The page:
Exotic and a tad mysterious, pomegranates originated in tropical Asia and have been grown for over 5,000 years throughout the Mediterranean and the Middle East. The scarlet fruit pulp envelops numerous small and crunchy white seeds. It is this abundance of seeds that gives the fruit its name, derived from the Latin pomum granatum which translates as āfruit with many seedsā.
History & Legend
The pomegranate has been revered as a symbol of health, fertility and rebirth throughout history. Some cultures believed it held profound and mystical healing powers.
Many scholars suggest that it was a pomegranate, and not an apple, that Eve used to tempt Adam in the biblical Garden of Eden. The religious connections continued into the Middle Ages. For example, in medieval tales of the unicorn, pomegranate seeds were said to ābleedā from the animalās horn, symbolizing Christās suffering.
In Islam, the Prophet Mohammed recommended the pomegranate as a means to purge the system of envy and hatred. In Chinese, Hebrew, Greek and Roman lore it is regarded as a symbol of fertility and prosperity, and among the Javanese it was associated with certain pregnancy rites.
Aphrodite, the Greek goddess of beauty and love, was said to have planted the first pomegranate tree. The fruit was used by Pluto, the lord of the underworld, Hades, in Greek mythology, to seduce the beautiful Persephone.
The pomegranate has several uses in traditional medicine, including as a gargle for persistent coughs, as an antidote for fevers, for diarrhoea and colic and to remove intestinal worms in children. This is because the rind of the fruit is as astringent and contains a certain amount of poison.Ā The fruit is also used for treating bladder disturbances, strengthening gums and soothing mouth ulcers. In India the leaf of the pomegranate is used to treat cuts, as it contains a natural healing and soothing agent.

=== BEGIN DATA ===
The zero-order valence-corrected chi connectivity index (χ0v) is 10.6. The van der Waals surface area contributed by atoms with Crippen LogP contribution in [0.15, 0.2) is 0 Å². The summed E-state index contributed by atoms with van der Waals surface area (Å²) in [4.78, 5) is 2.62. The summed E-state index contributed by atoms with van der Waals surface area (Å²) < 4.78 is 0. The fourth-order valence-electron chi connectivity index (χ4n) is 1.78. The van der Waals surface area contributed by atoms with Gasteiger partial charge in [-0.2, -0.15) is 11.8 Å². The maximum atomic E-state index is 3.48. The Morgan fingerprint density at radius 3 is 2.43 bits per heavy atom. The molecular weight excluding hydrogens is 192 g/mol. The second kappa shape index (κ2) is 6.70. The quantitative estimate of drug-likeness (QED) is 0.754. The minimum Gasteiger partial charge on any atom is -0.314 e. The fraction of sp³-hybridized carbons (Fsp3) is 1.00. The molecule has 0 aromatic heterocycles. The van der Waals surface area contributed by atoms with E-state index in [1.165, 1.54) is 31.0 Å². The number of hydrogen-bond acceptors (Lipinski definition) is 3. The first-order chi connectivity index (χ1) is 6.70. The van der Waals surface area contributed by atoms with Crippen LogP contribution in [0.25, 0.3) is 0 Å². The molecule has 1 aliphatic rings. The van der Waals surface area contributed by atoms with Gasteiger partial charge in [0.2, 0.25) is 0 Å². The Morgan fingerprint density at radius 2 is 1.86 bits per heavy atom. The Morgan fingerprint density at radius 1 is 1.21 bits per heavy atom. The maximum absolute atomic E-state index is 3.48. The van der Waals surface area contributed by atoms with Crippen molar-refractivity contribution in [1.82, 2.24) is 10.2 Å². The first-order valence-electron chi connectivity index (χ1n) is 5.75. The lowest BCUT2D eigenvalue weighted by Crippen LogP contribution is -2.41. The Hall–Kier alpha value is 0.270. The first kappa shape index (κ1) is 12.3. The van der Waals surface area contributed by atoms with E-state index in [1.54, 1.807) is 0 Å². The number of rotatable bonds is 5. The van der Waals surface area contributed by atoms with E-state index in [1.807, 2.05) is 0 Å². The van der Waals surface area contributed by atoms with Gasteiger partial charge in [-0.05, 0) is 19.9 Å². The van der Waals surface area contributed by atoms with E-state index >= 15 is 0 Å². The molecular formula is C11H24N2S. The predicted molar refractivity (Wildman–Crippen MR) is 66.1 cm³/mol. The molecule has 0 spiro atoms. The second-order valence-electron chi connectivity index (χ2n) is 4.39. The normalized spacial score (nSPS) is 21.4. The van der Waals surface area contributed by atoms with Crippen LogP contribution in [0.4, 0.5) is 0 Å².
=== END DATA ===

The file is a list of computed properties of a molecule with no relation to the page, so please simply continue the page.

The somewhat astringent juice is an excellent thirst-quencher and can be made into a fine syrup. The fruit also finds a great range of applications in icings, salad dressings, soups and puddings and can be used to flavour sauces and pickles.
The juice from pomegranates is one of the natureās most powerful antioxidants. In fact, studies show that the pomegranate juice contains more potent antioxidants than any other drink. In addition to vitamin C, pomegranates contain a group of antioxidants called flavonids (also known as polyphenols). This large group of plant chemicals is known to have a wide range of beneficial actions, including as anti-inflammatories, antibacterials, and antivirals
These antioxidants guard your body against free radicals, the harmful molecules formed by natural metabolic processes in the body and by pollution and cigarette smoke. Free radicals increase the risk of heart disease, stroke, cancer and Alzheimerās disease, and can cause premature aging.Ā
When researchers at Rambam Medical Centre in Haifa, Israel, tested compounds from pomegranates in lab studies, they found that these flavonoids protected particles of bad LDL cholesterol against oxidation ā the first step in the development of gunky plague that builds up in artery walls.
When the body is attacked by free radicals, the system is also robbed of the nutrients that are required for skin repair and renewal. If this continues, the skin becomes dull, dry and loses its elasticity, all effects that lead to premature ageing. The skin-saving benefits of pomegranates have recently been discovered by cosmetic houses, which have included the fruit in moisturizers, sunscreens and cleansers, among other products.So pomegranates truly are natureās very own medicine chest!
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